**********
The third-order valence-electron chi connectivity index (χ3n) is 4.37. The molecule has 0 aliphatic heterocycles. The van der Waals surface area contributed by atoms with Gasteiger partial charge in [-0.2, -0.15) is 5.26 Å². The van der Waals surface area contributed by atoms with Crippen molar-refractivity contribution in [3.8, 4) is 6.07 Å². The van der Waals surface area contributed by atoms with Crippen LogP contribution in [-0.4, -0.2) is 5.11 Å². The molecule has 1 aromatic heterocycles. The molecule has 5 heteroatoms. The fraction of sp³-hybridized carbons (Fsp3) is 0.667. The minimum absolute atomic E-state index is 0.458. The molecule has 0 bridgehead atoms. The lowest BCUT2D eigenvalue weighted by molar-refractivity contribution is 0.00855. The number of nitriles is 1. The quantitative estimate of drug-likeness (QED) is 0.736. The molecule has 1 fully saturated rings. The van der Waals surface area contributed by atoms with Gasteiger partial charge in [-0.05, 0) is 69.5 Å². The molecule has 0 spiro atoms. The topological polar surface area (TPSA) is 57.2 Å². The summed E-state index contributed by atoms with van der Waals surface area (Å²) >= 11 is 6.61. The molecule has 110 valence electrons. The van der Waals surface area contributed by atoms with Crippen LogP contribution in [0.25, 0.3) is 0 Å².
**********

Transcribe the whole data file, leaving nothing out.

The third-order valence-electron chi connectivity index (χ3n) is 4.37. The molecule has 0 aliphatic heterocycles. The van der Waals surface area contributed by atoms with Gasteiger partial charge in [-0.2, -0.15) is 5.26 Å². The van der Waals surface area contributed by atoms with Crippen molar-refractivity contribution in [3.8, 4) is 6.07 Å². The van der Waals surface area contributed by atoms with Crippen LogP contribution in [-0.4, -0.2) is 5.11 Å². The molecule has 1 aromatic heterocycles. The molecule has 5 heteroatoms. The fraction of sp³-hybridized carbons (Fsp3) is 0.667. The minimum absolute atomic E-state index is 0.458. The molecule has 0 bridgehead atoms. The lowest BCUT2D eigenvalue weighted by molar-refractivity contribution is 0.00855. The number of nitriles is 1. The quantitative estimate of drug-likeness (QED) is 0.736. The molecule has 1 fully saturated rings. The van der Waals surface area contributed by atoms with Gasteiger partial charge in [-0.05, 0) is 69.5 Å². The molecule has 0 spiro atoms. The topological polar surface area (TPSA) is 57.2 Å². The summed E-state index contributed by atoms with van der Waals surface area (Å²) >= 11 is 6.61. The molecule has 110 valence electrons. The van der Waals surface area contributed by atoms with Crippen LogP contribution in [0.25, 0.3) is 0 Å².